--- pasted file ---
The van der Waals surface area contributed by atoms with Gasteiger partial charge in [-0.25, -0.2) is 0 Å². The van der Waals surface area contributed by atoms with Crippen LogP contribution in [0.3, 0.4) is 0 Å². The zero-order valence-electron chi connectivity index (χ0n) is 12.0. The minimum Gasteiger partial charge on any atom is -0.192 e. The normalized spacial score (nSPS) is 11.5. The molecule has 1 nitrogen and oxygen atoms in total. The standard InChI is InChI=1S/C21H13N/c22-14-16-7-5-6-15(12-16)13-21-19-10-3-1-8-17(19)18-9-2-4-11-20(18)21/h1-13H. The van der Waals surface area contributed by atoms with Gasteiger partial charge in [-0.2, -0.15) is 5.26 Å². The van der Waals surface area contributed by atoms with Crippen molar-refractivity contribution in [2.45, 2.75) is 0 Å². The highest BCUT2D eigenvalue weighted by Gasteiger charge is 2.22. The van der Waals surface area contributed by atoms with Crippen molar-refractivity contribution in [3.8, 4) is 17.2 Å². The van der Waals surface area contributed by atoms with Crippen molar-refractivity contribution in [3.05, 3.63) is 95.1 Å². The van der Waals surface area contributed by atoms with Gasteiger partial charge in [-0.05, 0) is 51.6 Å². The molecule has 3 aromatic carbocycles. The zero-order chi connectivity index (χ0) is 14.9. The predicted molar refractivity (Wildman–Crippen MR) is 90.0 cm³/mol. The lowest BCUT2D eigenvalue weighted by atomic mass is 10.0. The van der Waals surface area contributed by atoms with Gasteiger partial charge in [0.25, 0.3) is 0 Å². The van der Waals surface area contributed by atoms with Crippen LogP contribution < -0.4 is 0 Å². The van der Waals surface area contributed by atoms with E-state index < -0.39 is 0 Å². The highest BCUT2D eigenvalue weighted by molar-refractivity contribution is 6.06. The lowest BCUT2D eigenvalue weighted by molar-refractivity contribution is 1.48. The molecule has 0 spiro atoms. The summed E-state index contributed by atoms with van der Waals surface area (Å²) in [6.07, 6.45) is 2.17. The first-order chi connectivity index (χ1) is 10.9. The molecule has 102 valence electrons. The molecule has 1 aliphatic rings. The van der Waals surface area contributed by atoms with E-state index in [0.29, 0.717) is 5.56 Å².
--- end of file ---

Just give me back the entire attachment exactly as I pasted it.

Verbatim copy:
The van der Waals surface area contributed by atoms with Gasteiger partial charge in [-0.25, -0.2) is 0 Å². The van der Waals surface area contributed by atoms with Crippen LogP contribution in [0.3, 0.4) is 0 Å². The zero-order valence-electron chi connectivity index (χ0n) is 12.0. The minimum Gasteiger partial charge on any atom is -0.192 e. The normalized spacial score (nSPS) is 11.5. The molecule has 1 nitrogen and oxygen atoms in total. The standard InChI is InChI=1S/C21H13N/c22-14-16-7-5-6-15(12-16)13-21-19-10-3-1-8-17(19)18-9-2-4-11-20(18)21/h1-13H. The van der Waals surface area contributed by atoms with Gasteiger partial charge in [-0.2, -0.15) is 5.26 Å². The van der Waals surface area contributed by atoms with Crippen molar-refractivity contribution in [2.45, 2.75) is 0 Å². The highest BCUT2D eigenvalue weighted by Gasteiger charge is 2.22. The van der Waals surface area contributed by atoms with Crippen molar-refractivity contribution in [3.8, 4) is 17.2 Å². The van der Waals surface area contributed by atoms with Crippen molar-refractivity contribution in [3.05, 3.63) is 95.1 Å². The van der Waals surface area contributed by atoms with Gasteiger partial charge in [-0.05, 0) is 51.6 Å². The molecule has 3 aromatic carbocycles. The zero-order chi connectivity index (χ0) is 14.9. The predicted molar refractivity (Wildman–Crippen MR) is 90.0 cm³/mol. The lowest BCUT2D eigenvalue weighted by atomic mass is 10.0. The van der Waals surface area contributed by atoms with Gasteiger partial charge in [0.25, 0.3) is 0 Å². The van der Waals surface area contributed by atoms with Crippen LogP contribution < -0.4 is 0 Å². The van der Waals surface area contributed by atoms with E-state index < -0.39 is 0 Å². The highest BCUT2D eigenvalue weighted by molar-refractivity contribution is 6.06. The lowest BCUT2D eigenvalue weighted by molar-refractivity contribution is 1.48. The molecule has 0 spiro atoms. The summed E-state index contributed by atoms with van der Waals surface area (Å²) in [6.07, 6.45) is 2.17. The first-order chi connectivity index (χ1) is 10.9. The molecule has 102 valence electrons. The molecule has 1 aliphatic rings. The van der Waals surface area contributed by atoms with E-state index in [0.29, 0.717) is 5.56 Å².